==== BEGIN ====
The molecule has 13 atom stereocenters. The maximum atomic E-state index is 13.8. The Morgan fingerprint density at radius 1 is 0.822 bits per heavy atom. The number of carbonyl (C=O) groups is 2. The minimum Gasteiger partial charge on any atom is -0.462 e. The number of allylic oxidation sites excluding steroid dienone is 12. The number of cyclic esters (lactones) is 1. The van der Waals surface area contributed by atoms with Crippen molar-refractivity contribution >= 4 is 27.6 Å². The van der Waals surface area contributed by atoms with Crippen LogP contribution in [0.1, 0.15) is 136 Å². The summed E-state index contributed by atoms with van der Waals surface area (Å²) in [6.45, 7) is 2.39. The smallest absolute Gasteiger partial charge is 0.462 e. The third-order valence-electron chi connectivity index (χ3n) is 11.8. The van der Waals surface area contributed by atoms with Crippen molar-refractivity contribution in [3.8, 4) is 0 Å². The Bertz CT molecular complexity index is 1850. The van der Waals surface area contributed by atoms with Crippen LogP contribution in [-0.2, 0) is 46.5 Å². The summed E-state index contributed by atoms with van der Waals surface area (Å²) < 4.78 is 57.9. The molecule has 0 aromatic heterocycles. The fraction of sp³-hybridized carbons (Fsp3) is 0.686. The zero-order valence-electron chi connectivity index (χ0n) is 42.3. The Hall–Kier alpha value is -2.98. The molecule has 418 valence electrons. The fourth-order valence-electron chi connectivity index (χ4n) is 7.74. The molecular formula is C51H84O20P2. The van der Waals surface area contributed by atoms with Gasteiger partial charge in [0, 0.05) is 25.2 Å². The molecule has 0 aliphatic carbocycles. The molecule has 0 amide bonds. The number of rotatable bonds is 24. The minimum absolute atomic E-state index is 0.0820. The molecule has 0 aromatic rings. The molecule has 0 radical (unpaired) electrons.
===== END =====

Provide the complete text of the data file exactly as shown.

The molecule has 13 atom stereocenters. The maximum atomic E-state index is 13.8. The Morgan fingerprint density at radius 1 is 0.822 bits per heavy atom. The number of carbonyl (C=O) groups is 2. The minimum Gasteiger partial charge on any atom is -0.462 e. The number of allylic oxidation sites excluding steroid dienone is 12. The number of cyclic esters (lactones) is 1. The van der Waals surface area contributed by atoms with Crippen molar-refractivity contribution >= 4 is 27.6 Å². The van der Waals surface area contributed by atoms with Crippen LogP contribution in [0.1, 0.15) is 136 Å². The summed E-state index contributed by atoms with van der Waals surface area (Å²) in [6.45, 7) is 2.39. The smallest absolute Gasteiger partial charge is 0.462 e. The third-order valence-electron chi connectivity index (χ3n) is 11.8. The van der Waals surface area contributed by atoms with Crippen molar-refractivity contribution in [3.8, 4) is 0 Å². The Bertz CT molecular complexity index is 1850. The van der Waals surface area contributed by atoms with Crippen LogP contribution in [-0.2, 0) is 46.5 Å². The summed E-state index contributed by atoms with van der Waals surface area (Å²) < 4.78 is 57.9. The molecule has 0 aromatic heterocycles. The fraction of sp³-hybridized carbons (Fsp3) is 0.686. The zero-order valence-electron chi connectivity index (χ0n) is 42.3. The Hall–Kier alpha value is -2.98. The molecule has 418 valence electrons. The fourth-order valence-electron chi connectivity index (χ4n) is 7.74. The molecular formula is C51H84O20P2. The van der Waals surface area contributed by atoms with Gasteiger partial charge in [0, 0.05) is 25.2 Å². The molecule has 0 aliphatic carbocycles. The molecule has 0 amide bonds. The number of rotatable bonds is 24. The minimum absolute atomic E-state index is 0.0820. The molecule has 0 aromatic rings. The molecule has 0 radical (unpaired) electrons.